Karim BELABAS on Tue, 19 Jan 1999 11:15:23 +0100 (MET) |
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Re: nf.sign in 2.0.12 |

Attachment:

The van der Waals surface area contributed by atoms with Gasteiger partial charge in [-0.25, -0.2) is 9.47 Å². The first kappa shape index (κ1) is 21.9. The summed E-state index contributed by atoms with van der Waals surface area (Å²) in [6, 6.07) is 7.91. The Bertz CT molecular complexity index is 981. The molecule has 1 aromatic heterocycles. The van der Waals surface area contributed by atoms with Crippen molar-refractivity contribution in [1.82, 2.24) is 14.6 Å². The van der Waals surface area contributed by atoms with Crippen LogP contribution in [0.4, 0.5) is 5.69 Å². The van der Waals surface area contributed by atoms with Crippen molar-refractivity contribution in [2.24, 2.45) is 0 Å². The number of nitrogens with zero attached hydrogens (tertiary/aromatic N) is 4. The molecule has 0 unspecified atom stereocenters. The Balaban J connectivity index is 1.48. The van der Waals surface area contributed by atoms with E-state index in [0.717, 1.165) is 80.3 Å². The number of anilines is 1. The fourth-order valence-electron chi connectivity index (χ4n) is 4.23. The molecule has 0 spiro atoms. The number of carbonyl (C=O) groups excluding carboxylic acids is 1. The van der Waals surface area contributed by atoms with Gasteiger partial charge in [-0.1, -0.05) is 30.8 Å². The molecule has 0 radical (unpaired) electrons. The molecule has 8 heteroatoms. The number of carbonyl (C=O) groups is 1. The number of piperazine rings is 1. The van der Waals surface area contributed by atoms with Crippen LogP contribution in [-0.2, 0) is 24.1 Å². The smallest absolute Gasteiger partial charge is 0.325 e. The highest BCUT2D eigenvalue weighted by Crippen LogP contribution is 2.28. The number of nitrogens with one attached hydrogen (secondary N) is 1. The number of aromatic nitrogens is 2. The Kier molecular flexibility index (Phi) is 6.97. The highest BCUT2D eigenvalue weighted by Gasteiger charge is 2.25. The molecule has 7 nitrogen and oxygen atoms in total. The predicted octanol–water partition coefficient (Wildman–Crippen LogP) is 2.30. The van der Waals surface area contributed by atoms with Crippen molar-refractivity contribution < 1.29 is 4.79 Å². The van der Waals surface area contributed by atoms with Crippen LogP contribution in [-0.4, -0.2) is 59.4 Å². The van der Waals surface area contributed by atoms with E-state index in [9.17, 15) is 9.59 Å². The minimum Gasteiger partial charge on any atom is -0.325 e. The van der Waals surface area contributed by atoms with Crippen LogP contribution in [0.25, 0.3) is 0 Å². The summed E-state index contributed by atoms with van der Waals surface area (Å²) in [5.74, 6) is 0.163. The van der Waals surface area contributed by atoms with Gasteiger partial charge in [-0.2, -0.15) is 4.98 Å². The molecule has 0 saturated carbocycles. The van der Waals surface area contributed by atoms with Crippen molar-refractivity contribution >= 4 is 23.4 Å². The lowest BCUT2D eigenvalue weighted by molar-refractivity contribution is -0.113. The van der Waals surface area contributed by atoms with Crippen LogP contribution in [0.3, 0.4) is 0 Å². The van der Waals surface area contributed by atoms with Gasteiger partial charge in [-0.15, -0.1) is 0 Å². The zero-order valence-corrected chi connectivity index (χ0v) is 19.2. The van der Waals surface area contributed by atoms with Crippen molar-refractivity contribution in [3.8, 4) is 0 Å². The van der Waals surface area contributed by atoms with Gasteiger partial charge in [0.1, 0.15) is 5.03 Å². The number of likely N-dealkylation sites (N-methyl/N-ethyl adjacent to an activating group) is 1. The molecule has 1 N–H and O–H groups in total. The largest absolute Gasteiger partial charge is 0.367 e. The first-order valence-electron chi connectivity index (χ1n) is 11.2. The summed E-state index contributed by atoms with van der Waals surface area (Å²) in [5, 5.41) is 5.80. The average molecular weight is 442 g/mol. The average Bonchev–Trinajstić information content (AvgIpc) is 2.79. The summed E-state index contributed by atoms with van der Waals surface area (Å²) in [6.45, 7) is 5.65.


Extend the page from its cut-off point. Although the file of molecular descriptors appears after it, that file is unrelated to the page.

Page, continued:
> > > ? nf.sig > > > *** incorrect type in .sign: nf.sign > > > > > > (I also got a segfault when execution the same later in a long session.) > > > > It's not exactly a bug: since the defining polynomial had to be changed, the > > output is not a real "nf" since it also gives the transformation. But I guess > > it doesn't hurt to support that format also. > > > > [Beware that most PARI functions which expect a number field won't > > recognize that format: since we changed user's data behind his back, it looks > > better to have user acknowledge the fact and do nf = nf[1] himself, if he > > doesn't care about the transform.] > > Can you convert this technobabble into documentation? Or is it > mentioned in 2.0.13 already? I have 2.0.12, and cannot find any entry > on possible different output from nfinit(). > > Oh, I see. It says "computes a 9-component vector", it does not say > "return a 9-component vector". I think this chunk of doc should start > with description of the return value. > > Or better, nfinit() should be fixed to always return nf - unless flag=3. Since this behaviour is shared by the other *init functions, it is documented only once, at the beginning of the section (III.6). [Since at least version 2.0.10 (I think)]. From ??nf, or ??bnf [, or (2.0.14) ??"Functions related to general number fields"]: ============================================================================ P is the defining polynomial for the number field, which must be in Z[X], irreducible and, preferably, monic. In fact, if you supply a non-monic polynomial at this point, GP will issue a warning, then transform your polynomial so that it becomes monic. Instead of the normal result, say res, you then get a vector [res,Mod(a,Q)], where Mod(a,Q) = Mod(X,P) gives the change of variables. ============================================================================ In ??nfinit you just have "preferably monic", as a reminder. I don't consider nfinit to be broken. The output is tricky to use otherwise in case you were not expecting your polynomial to be changed: all elements/ideal/... will be given with respect to a different basis than the one you supplied. Mostly, you'll only be able to check the invariants (discriminant, etc), and for that you're probably better off using a specialized function: polsturm, nfdisc, nfbasis, etc. If you expect to use non-monic polynomials and insist on forgetting about the change of basis, use nfinit(..., 2) What do others think ? Karim. -- Karim Belabas email: Karim.Belabas@math.u-psud.fr Dep. de Mathematiques, Bat. 425 Universite Paris-Sud Tel: (00 33) 1 69 15 57 48 F-91405 Orsay (France) Fax: (00 33) 1 69 15 60 19 -- PARI/GP Home Page: http://pari.home.ml.org